Since glutamine is a source of a-ketoglutarate used to replenish the TCA cycle, SIRT4 is important for its role in glutamine metabolism.
SIRT6 is shown in previous studies to be a critical epigenetic regulator of glucose metabolism. In a study, mice knockout with SIRT6 showed a fatal hypoglycemic phenotype. This resulted in death in a few weeks after birth and showed that hypoglycemia resulted mainly from increase of glucose uptake in brown adipose tissue and muscle.
Sirtuin activity is inhibited by nicotinamide, which binds to a specific receptor site, so it is thought that drugs that interfere with this binding should increase sirtuin activity. Development of new agents that would specifically block the nicotinamide-binding site could provide an avenue for development of newer agents to treat degenerative diseases such as cancer, diabetes, atherosclerosis, and gout.
Sirtuins have been proposed as a therapeutic target for type II diabetes mellitus.
Preliminary studies with resveratrol, a possible SIRT1 activator, have led some scientists to speculate that resveratrol may extend lifespan. Research has shown that resveratrol can reproduce the effects of exercise and caloric restriction such as lowered blood pressure, sugar levels, and metabolic rate. These findings aid scientists to come to the reasoning that it can slow down your metabolism and increase lifespan. Further experiments conducted by Rafael de Cabo et al. showed that resveratrol-mimicking drugs such as SRT1720 could extend the lifespan of obese mice by 44%. Comparable molecules are now undergoing clinical trials in humans.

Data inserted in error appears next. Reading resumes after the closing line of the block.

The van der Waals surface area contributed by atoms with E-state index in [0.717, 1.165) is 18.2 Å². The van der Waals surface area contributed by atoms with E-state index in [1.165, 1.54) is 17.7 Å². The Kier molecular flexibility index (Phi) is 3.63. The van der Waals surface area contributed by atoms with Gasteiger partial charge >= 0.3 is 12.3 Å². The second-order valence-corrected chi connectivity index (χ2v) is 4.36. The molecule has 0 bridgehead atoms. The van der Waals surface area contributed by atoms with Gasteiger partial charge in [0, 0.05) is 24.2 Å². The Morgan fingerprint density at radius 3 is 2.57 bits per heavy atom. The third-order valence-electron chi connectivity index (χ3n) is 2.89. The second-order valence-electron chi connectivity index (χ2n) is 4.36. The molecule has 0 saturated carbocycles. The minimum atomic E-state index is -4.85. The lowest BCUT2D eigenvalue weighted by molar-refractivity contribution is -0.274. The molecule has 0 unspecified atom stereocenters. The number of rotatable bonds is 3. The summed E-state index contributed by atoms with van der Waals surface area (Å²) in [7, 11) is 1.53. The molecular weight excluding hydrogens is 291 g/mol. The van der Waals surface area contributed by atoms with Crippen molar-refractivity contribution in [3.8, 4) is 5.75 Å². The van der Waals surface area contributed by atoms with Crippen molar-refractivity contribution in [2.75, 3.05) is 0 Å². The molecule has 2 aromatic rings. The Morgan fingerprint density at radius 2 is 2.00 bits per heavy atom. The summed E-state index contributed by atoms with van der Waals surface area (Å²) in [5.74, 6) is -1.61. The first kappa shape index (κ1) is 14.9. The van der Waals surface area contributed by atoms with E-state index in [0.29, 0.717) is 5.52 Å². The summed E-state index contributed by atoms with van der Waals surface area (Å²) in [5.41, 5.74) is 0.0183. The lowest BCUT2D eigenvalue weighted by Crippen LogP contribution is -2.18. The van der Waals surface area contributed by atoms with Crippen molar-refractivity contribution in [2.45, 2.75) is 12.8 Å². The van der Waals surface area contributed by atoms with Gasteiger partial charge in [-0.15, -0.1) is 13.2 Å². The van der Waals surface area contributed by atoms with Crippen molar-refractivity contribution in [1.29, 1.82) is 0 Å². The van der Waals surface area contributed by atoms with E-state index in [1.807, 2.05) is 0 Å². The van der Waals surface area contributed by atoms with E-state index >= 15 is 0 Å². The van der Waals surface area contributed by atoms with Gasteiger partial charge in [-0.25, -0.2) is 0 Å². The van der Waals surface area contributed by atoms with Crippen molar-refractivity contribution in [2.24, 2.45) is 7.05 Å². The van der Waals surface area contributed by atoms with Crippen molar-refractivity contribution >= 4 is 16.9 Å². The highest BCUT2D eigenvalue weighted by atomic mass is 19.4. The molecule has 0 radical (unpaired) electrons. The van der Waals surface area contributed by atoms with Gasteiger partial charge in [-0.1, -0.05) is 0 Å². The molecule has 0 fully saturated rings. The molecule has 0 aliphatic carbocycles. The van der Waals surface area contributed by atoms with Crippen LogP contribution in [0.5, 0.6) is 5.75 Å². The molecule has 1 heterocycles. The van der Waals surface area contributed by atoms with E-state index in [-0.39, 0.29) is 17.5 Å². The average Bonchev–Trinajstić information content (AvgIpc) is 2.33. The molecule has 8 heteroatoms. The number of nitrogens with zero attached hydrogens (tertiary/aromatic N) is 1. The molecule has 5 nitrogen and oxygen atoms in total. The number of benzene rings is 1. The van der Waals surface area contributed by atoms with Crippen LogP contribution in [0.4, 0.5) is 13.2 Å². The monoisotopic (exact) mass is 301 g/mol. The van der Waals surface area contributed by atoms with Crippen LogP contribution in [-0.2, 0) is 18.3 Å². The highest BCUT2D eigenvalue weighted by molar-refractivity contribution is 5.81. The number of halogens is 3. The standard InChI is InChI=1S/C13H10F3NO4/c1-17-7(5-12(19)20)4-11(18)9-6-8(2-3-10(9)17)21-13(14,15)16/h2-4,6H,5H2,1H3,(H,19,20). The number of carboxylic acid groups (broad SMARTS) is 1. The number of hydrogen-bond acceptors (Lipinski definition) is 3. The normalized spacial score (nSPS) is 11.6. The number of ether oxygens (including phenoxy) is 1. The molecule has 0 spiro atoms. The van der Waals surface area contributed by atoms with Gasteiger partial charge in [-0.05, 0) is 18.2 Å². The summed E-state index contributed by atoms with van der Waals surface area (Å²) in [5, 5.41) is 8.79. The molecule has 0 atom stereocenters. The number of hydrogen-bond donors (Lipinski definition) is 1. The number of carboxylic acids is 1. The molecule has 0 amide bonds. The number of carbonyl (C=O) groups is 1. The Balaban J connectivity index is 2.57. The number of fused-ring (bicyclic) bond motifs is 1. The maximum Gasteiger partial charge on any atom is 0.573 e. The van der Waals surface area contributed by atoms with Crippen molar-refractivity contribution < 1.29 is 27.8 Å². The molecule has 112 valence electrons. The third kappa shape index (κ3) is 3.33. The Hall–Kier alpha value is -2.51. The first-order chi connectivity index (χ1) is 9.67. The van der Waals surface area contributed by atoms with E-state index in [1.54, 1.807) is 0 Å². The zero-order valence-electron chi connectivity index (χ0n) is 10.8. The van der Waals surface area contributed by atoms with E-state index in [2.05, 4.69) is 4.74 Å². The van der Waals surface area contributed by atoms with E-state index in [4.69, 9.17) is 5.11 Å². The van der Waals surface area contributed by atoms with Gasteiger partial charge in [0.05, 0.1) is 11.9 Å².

Cell culture research into the behaviour of the human sirtuin SIRT1 shows that it behaves like the yeast sirtuin Sir2: SIRT2 assists in the repair of DNA and regulates genes that undergo altered expression with age. Adding resveratrol to the diet of mice inhibit gene expression profiles associated with muscle aging and age-related cardiac dysfunction.
A study performed on transgenic mice overexpressing SIRT6, showed an increased lifespan of about 15% in males. The transgenic males displayed lower serum levels of insulin-like growth factor 1 (IGF1) and changes in its metabolism, which may have contributed to the increased lifespan.
Along with aging, many organs in the body have the same molecular mechanisms. These organs include the heart, vascular wall, lungs, kidney, liver, and the skin. Pathways and molecules in tissue fibrosis are regulated by SIRTs. This is the result of a decline in SIRT levels, as well as restoration of SIRT. SIRT elevation protects against aging and tissue fibrosis, however, extreme levels of SIRT are destructive. This elevation is the outcome of the activation of SIRTs. Through regulation of fibrosis-mediating pathways, sirtuins apply antifibrotic effects. It becomes difficult to classify the mechanistic effects of sirtuins because they are diverse. SIRTs interact with specific pathways and intracellular signaling molecules. Some of these pathways and signaling molecules include adenosine monophosphate-activated protein kinase (AMPK)-angiotensin-converting enzyme 2 (ACE2) signaling, manganese superoxide dismutase (MnSOD), mammalian target of rapamycin, and more.
SIRT6 is a chromatin-associated protein and in mammalian cells is required for base excision repair of DNA damage. SIRT6 deficiency in mice leads to a degenerative aging-like phenotype. In addition, SIRT6 promotes the repair of DNA double-strand breaks. Furthermore, over-expression of SIRT6 can stimulate homologous recombinational repair.
These findings suggest that SIRT1, SIRT6 and SIRT7 facilitate DNA repair and that this repair slows the aging process (see DNA damage theory of aging).